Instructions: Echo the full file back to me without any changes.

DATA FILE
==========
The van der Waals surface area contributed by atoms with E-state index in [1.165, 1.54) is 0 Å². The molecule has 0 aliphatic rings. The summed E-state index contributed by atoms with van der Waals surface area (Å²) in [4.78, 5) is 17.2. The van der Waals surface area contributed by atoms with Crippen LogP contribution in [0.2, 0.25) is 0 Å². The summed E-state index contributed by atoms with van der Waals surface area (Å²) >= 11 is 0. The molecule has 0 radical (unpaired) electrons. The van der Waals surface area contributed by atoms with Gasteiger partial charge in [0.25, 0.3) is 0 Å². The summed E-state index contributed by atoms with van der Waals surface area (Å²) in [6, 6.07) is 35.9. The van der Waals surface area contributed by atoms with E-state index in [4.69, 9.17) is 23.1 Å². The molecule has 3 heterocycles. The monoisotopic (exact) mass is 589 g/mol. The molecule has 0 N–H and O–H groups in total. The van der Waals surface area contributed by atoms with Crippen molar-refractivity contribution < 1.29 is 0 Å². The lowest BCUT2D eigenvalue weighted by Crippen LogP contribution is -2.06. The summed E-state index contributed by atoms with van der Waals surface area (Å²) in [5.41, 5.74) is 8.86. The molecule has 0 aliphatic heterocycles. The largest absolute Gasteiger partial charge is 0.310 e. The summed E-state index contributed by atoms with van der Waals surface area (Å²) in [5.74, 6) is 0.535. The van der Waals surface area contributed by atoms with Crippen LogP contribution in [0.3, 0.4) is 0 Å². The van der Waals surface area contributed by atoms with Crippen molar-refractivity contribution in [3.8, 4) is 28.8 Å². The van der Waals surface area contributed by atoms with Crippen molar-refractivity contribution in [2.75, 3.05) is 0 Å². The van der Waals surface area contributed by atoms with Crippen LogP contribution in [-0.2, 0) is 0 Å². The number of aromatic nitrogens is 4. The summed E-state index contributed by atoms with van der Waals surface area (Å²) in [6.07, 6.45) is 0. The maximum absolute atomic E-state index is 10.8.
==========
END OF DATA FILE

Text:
The van der Waals surface area contributed by atoms with E-state index in [1.165, 1.54) is 0 Å². The molecule has 0 aliphatic rings. The summed E-state index contributed by atoms with van der Waals surface area (Å²) in [4.78, 5) is 17.2. The van der Waals surface area contributed by atoms with Crippen LogP contribution in [0.2, 0.25) is 0 Å². The summed E-state index contributed by atoms with van der Waals surface area (Å²) >= 11 is 0. The molecule has 0 radical (unpaired) electrons. The van der Waals surface area contributed by atoms with Gasteiger partial charge in [0.25, 0.3) is 0 Å². The summed E-state index contributed by atoms with van der Waals surface area (Å²) in [6, 6.07) is 35.9. The van der Waals surface area contributed by atoms with E-state index in [4.69, 9.17) is 23.1 Å². The molecule has 3 heterocycles. The monoisotopic (exact) mass is 589 g/mol. The molecule has 0 N–H and O–H groups in total. The van der Waals surface area contributed by atoms with Crippen molar-refractivity contribution < 1.29 is 0 Å². The lowest BCUT2D eigenvalue weighted by Crippen LogP contribution is -2.06. The summed E-state index contributed by atoms with van der Waals surface area (Å²) in [5.41, 5.74) is 8.86. The molecule has 0 aliphatic heterocycles. The largest absolute Gasteiger partial charge is 0.310 e. The summed E-state index contributed by atoms with van der Waals surface area (Å²) in [5.74, 6) is 0.535. The van der Waals surface area contributed by atoms with Crippen LogP contribution in [0.3, 0.4) is 0 Å². The van der Waals surface area contributed by atoms with Crippen molar-refractivity contribution in [3.8, 4) is 28.8 Å². The van der Waals surface area contributed by atoms with Crippen molar-refractivity contribution in [2.75, 3.05) is 0 Å². The van der Waals surface area contributed by atoms with Crippen LogP contribution in [-0.2, 0) is 0 Å². The number of aromatic nitrogens is 4. The summed E-state index contributed by atoms with van der Waals surface area (Å²) in [6.07, 6.45) is 0. The maximum absolute atomic E-state index is 10.8.